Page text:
Winnipeg wants to build a Cathedral in place of the church so full of memories by the bank of the Red River. There is a beautiful churchyard full of famous graves. Archbishop Machray's little wooden house stood near the river, but it has fallen from age. I naturally asked when the present most interesting Cathedral, a small church, would give place to a fine Cathedral which would illustrate the dreams and hopes of Churchmen on the prairie for the future. But I was [80/81] told that there are curious difficulties in connection with Cathedral building in a climate where in winter forty degrees below zero is common. If you build a very large and lofty Cathedral in line with such Cathedrals as we are accustomed to in England, you must consider the cost of fuel in keeping it warm. The cost becomes enormous. If you build a small Cathedral you are told that you do not dream dreams. Winnipeg Churchmen have to settle this knotty point.

What of the farm districts?

Population in Manitoba fluctuates terribly. The land is no longer new. Farmers and storekeepers are attracted Westward. Sometimes a congregation disappears altogether, and so you have even in an agricultural country the conditions so familiar in mining centres; of course such farms cannot for ever be given up, but for the next ten years the population of the old West will fluctuate because of the new West. So again an old-established parish which has given up all diocesan grants has to come at times cap in hand to Synod for help. Perhaps a hailstorm has destroyed the crop and no one has money, or all the Church people have moved away. Therefore the annual review of grants by the Synod is absolutely necessary. No parish can claim grants as of right. No parish can be barred from them even if it has once voluntarily resigned them.

In 1907 eighty-one missions received diocesan grants; these missions include from two to six centres. They are staffed by forty-one clergy, but the forty-one should be seventy if we are to do what other denominations [81/82] are doing. Stipendiary readers are in charge of fourteen missions; twelve other missions are in the hands of students from St. John's College and of summer students from the East, and of course a priest visits these missions periodically. The number of clergy in the diocese is now 104, with sixteen paid lay-readers, five Indian catechists, and there are also twenty-two summer students. It is delightful to note that this diocese possesses a Field Secretary for Sunday schools. The better organisation of Sunday schools throughout the world is one of the problems which has exercised the Lambeth Conference. The bishops have requested the Archbishop of Canterbury to appoint a committee to inquire into the problem. Here in Rupert's Land is a diocesan official appointed for this very purpose.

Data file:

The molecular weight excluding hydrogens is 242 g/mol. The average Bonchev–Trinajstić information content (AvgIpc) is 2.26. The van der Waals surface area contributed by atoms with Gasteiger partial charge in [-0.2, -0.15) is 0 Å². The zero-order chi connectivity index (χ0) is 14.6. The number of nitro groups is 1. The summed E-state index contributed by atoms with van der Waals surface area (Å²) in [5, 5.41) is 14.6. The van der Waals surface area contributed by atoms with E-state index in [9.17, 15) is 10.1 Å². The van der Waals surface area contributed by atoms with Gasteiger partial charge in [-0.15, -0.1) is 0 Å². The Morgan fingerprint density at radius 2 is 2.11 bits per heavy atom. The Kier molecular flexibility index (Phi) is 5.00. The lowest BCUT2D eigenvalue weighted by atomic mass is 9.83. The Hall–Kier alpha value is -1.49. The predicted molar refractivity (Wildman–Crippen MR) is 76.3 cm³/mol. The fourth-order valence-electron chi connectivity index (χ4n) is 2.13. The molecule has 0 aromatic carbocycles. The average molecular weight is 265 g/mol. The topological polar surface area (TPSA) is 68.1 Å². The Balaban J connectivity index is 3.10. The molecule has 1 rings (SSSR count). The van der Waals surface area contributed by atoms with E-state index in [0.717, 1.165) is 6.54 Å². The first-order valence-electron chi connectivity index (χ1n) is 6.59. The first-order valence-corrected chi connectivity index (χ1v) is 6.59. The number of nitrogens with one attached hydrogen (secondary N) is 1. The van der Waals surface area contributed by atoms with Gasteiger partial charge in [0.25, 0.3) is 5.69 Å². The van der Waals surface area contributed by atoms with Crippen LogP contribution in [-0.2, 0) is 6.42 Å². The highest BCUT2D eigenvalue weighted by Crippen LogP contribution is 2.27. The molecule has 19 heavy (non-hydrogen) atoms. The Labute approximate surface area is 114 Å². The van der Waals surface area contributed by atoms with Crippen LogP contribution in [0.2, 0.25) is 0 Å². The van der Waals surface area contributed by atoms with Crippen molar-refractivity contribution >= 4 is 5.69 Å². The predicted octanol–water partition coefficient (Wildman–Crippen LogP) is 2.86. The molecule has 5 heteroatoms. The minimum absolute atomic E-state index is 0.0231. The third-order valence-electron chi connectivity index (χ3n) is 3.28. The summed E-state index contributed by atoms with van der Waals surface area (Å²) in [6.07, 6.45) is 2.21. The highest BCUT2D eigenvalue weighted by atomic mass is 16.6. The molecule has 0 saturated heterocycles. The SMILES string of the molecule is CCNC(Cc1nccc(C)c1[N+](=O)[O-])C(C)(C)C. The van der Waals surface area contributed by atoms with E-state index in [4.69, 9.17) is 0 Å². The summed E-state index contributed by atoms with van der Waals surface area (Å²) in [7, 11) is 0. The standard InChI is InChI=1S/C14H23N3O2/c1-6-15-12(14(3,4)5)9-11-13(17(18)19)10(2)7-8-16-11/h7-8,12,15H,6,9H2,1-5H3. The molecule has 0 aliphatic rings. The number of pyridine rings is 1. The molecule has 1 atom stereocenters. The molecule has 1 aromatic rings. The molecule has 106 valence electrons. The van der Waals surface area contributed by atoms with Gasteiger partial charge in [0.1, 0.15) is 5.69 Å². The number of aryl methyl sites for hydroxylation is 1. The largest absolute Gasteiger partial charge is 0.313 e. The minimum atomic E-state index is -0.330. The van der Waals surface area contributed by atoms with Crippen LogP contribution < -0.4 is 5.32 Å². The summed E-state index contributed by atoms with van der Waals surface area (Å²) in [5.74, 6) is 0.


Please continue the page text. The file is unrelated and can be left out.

I suppose the glory of this diocese may be said to gather most thickly round St. John's College in Winnipeg. It is a college in connection with the university. It has fine buildings and good grounds, and it was the darling of Archbishop Machray. Certainly the future of the diocese, and I should like to say of the Province of Rupert's Land, also depends upon the work and growth of this college with its 62 students. They graduate in arts and pass on to theological study.

The S.P.G. has given £3,000 to this diocese for its mission work from its special fund to be spread over three years.

Once when the Bishop came and took the first service in a place where other denominations had been more faithful and better supplied with men and means, there flocked to that service some who had hungered after the [82/83] old prayers and Church Order. After the prayers and sermon and Communion were ended a woman came into the vestry and asked to see the Bishop, and thanked him as the tears stood in her eyes. "Thank you, Bishop, for this. You don't know what it means to me and my man. It is twenty years since we have attended our own Church service, and it is just too much for us. Oh! don't desert us now, send us a minister soon." "And where is your good man?" said the Bishop, "I should like to shake hands with him." "He can't come, Bishop, he daren't trust himself; he is that overcome with joy that he sent me, but he can't come in himself." Meanwhile Winnipeg grows. It now holds 140,000 people: and in that wonderful railway station there are 145 miles of siding. Let the Church rise to its opportunity.